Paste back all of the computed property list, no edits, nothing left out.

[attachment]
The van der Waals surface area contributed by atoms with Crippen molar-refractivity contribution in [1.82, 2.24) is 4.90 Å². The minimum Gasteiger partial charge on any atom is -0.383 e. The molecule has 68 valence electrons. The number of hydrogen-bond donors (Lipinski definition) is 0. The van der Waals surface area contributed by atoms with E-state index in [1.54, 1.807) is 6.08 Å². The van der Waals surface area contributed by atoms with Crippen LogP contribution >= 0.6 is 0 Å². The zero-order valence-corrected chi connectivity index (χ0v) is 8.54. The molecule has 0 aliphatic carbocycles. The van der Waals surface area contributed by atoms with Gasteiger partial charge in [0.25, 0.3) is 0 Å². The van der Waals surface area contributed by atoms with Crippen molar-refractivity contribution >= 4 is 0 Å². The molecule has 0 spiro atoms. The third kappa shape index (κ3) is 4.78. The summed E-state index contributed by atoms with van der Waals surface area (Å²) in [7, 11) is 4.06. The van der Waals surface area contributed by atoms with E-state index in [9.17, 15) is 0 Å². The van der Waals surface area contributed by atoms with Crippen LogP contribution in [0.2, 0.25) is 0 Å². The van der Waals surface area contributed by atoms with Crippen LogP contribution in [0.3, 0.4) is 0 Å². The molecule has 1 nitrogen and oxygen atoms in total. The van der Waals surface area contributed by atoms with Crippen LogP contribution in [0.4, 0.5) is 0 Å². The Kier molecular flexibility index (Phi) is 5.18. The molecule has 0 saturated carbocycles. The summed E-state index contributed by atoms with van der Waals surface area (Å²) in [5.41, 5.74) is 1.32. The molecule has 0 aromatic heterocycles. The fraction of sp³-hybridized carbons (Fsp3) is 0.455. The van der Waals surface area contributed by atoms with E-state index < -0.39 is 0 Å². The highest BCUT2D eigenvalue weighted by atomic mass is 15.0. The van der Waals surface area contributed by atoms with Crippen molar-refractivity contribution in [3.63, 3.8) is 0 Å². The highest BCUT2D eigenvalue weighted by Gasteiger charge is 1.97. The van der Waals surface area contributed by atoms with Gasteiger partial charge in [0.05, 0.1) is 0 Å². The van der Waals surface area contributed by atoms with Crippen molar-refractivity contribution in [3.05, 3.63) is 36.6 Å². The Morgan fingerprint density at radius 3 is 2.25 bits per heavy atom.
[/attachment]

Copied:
The van der Waals surface area contributed by atoms with Crippen molar-refractivity contribution in [1.82, 2.24) is 4.90 Å². The minimum Gasteiger partial charge on any atom is -0.383 e. The molecule has 68 valence electrons. The number of hydrogen-bond donors (Lipinski definition) is 0. The van der Waals surface area contributed by atoms with E-state index in [1.54, 1.807) is 6.08 Å². The van der Waals surface area contributed by atoms with Crippen LogP contribution >= 0.6 is 0 Å². The zero-order valence-corrected chi connectivity index (χ0v) is 8.54. The molecule has 0 aliphatic carbocycles. The van der Waals surface area contributed by atoms with Gasteiger partial charge in [0.25, 0.3) is 0 Å². The van der Waals surface area contributed by atoms with Crippen molar-refractivity contribution >= 4 is 0 Å². The molecule has 0 spiro atoms. The third kappa shape index (κ3) is 4.78. The summed E-state index contributed by atoms with van der Waals surface area (Å²) in [7, 11) is 4.06. The van der Waals surface area contributed by atoms with E-state index in [9.17, 15) is 0 Å². The van der Waals surface area contributed by atoms with Crippen LogP contribution in [0.2, 0.25) is 0 Å². The van der Waals surface area contributed by atoms with Crippen LogP contribution in [0.3, 0.4) is 0 Å². The molecule has 1 nitrogen and oxygen atoms in total. The van der Waals surface area contributed by atoms with Crippen LogP contribution in [0.4, 0.5) is 0 Å². The Kier molecular flexibility index (Phi) is 5.18. The molecule has 0 saturated carbocycles. The summed E-state index contributed by atoms with van der Waals surface area (Å²) in [5.41, 5.74) is 1.32. The molecule has 0 aromatic heterocycles. The fraction of sp³-hybridized carbons (Fsp3) is 0.455. The van der Waals surface area contributed by atoms with E-state index < -0.39 is 0 Å². The highest BCUT2D eigenvalue weighted by atomic mass is 15.0. The van der Waals surface area contributed by atoms with Crippen molar-refractivity contribution in [3.63, 3.8) is 0 Å². The highest BCUT2D eigenvalue weighted by Gasteiger charge is 1.97. The van der Waals surface area contributed by atoms with Gasteiger partial charge in [0.05, 0.1) is 0 Å². The van der Waals surface area contributed by atoms with Crippen molar-refractivity contribution in [3.05, 3.63) is 36.6 Å². The Morgan fingerprint density at radius 3 is 2.25 bits per heavy atom.